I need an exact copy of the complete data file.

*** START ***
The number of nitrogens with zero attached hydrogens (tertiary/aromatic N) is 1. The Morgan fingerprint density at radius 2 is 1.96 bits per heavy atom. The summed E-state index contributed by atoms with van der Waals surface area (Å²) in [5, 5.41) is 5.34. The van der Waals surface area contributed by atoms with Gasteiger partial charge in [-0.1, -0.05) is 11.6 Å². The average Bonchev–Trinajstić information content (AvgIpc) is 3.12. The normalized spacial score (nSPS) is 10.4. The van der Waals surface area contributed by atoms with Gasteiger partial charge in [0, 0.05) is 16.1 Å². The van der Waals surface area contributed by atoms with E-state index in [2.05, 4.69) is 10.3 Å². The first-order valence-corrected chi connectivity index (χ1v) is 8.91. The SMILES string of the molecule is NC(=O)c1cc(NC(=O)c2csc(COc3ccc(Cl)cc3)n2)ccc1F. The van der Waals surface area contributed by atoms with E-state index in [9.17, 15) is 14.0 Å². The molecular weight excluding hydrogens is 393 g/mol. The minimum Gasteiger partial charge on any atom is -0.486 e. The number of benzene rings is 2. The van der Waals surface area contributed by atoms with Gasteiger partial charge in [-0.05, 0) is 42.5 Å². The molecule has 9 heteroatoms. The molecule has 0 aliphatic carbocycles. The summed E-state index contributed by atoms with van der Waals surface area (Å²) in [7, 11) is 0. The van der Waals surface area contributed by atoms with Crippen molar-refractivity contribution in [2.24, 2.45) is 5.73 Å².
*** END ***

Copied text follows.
The number of nitrogens with zero attached hydrogens (tertiary/aromatic N) is 1. The Morgan fingerprint density at radius 2 is 1.96 bits per heavy atom. The summed E-state index contributed by atoms with van der Waals surface area (Å²) in [5, 5.41) is 5.34. The van der Waals surface area contributed by atoms with Gasteiger partial charge in [-0.1, -0.05) is 11.6 Å². The average Bonchev–Trinajstić information content (AvgIpc) is 3.12. The normalized spacial score (nSPS) is 10.4. The van der Waals surface area contributed by atoms with Gasteiger partial charge in [0, 0.05) is 16.1 Å². The van der Waals surface area contributed by atoms with E-state index in [2.05, 4.69) is 10.3 Å². The first-order valence-corrected chi connectivity index (χ1v) is 8.91. The SMILES string of the molecule is NC(=O)c1cc(NC(=O)c2csc(COc3ccc(Cl)cc3)n2)ccc1F. The van der Waals surface area contributed by atoms with E-state index in [9.17, 15) is 14.0 Å². The molecular weight excluding hydrogens is 393 g/mol. The minimum Gasteiger partial charge on any atom is -0.486 e. The number of benzene rings is 2. The van der Waals surface area contributed by atoms with Gasteiger partial charge in [-0.05, 0) is 42.5 Å². The molecule has 9 heteroatoms. The molecule has 0 aliphatic carbocycles. The summed E-state index contributed by atoms with van der Waals surface area (Å²) in [7, 11) is 0. The van der Waals surface area contributed by atoms with Crippen molar-refractivity contribution in [2.24, 2.45) is 5.73 Å².